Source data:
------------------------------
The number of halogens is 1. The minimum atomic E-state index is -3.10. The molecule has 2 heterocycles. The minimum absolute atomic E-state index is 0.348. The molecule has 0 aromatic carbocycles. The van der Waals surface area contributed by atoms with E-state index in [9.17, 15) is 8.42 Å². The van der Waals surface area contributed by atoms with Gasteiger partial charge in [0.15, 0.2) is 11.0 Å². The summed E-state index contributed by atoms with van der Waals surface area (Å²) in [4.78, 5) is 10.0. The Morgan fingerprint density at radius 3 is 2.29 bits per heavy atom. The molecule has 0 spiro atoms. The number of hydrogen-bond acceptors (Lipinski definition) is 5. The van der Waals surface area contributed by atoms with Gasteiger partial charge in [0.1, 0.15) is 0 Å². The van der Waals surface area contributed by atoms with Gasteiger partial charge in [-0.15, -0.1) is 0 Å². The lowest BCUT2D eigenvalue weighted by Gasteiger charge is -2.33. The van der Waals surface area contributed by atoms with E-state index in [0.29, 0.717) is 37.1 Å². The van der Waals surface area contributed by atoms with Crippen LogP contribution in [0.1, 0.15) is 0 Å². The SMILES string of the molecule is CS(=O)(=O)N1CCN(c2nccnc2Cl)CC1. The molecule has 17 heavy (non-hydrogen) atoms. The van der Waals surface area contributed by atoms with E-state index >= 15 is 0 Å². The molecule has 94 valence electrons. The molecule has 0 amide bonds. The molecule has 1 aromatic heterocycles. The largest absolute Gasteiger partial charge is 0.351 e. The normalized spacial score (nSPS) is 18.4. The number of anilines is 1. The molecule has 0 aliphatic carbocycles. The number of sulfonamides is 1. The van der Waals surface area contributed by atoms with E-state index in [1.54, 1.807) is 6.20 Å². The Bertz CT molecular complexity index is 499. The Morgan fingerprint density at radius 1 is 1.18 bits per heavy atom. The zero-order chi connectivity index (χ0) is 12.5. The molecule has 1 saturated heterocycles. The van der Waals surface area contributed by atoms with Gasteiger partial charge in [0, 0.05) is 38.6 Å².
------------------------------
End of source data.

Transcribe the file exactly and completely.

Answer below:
The number of halogens is 1. The minimum atomic E-state index is -3.10. The molecule has 2 heterocycles. The minimum absolute atomic E-state index is 0.348. The molecule has 0 aromatic carbocycles. The van der Waals surface area contributed by atoms with E-state index in [9.17, 15) is 8.42 Å². The van der Waals surface area contributed by atoms with Gasteiger partial charge in [0.15, 0.2) is 11.0 Å². The summed E-state index contributed by atoms with van der Waals surface area (Å²) in [4.78, 5) is 10.0. The Morgan fingerprint density at radius 3 is 2.29 bits per heavy atom. The molecule has 0 spiro atoms. The number of hydrogen-bond acceptors (Lipinski definition) is 5. The van der Waals surface area contributed by atoms with Gasteiger partial charge in [0.1, 0.15) is 0 Å². The van der Waals surface area contributed by atoms with Gasteiger partial charge in [-0.15, -0.1) is 0 Å². The lowest BCUT2D eigenvalue weighted by Gasteiger charge is -2.33. The van der Waals surface area contributed by atoms with E-state index in [0.29, 0.717) is 37.1 Å². The van der Waals surface area contributed by atoms with Crippen LogP contribution in [0.1, 0.15) is 0 Å². The SMILES string of the molecule is CS(=O)(=O)N1CCN(c2nccnc2Cl)CC1. The molecule has 17 heavy (non-hydrogen) atoms. The van der Waals surface area contributed by atoms with E-state index >= 15 is 0 Å². The molecule has 94 valence electrons. The molecule has 0 amide bonds. The molecule has 1 aromatic heterocycles. The largest absolute Gasteiger partial charge is 0.351 e. The normalized spacial score (nSPS) is 18.4. The number of anilines is 1. The molecule has 0 aliphatic carbocycles. The number of sulfonamides is 1. The van der Waals surface area contributed by atoms with E-state index in [1.54, 1.807) is 6.20 Å². The Bertz CT molecular complexity index is 499. The Morgan fingerprint density at radius 1 is 1.18 bits per heavy atom. The zero-order chi connectivity index (χ0) is 12.5. The molecule has 1 saturated heterocycles. The van der Waals surface area contributed by atoms with Gasteiger partial charge in [0, 0.05) is 38.6 Å².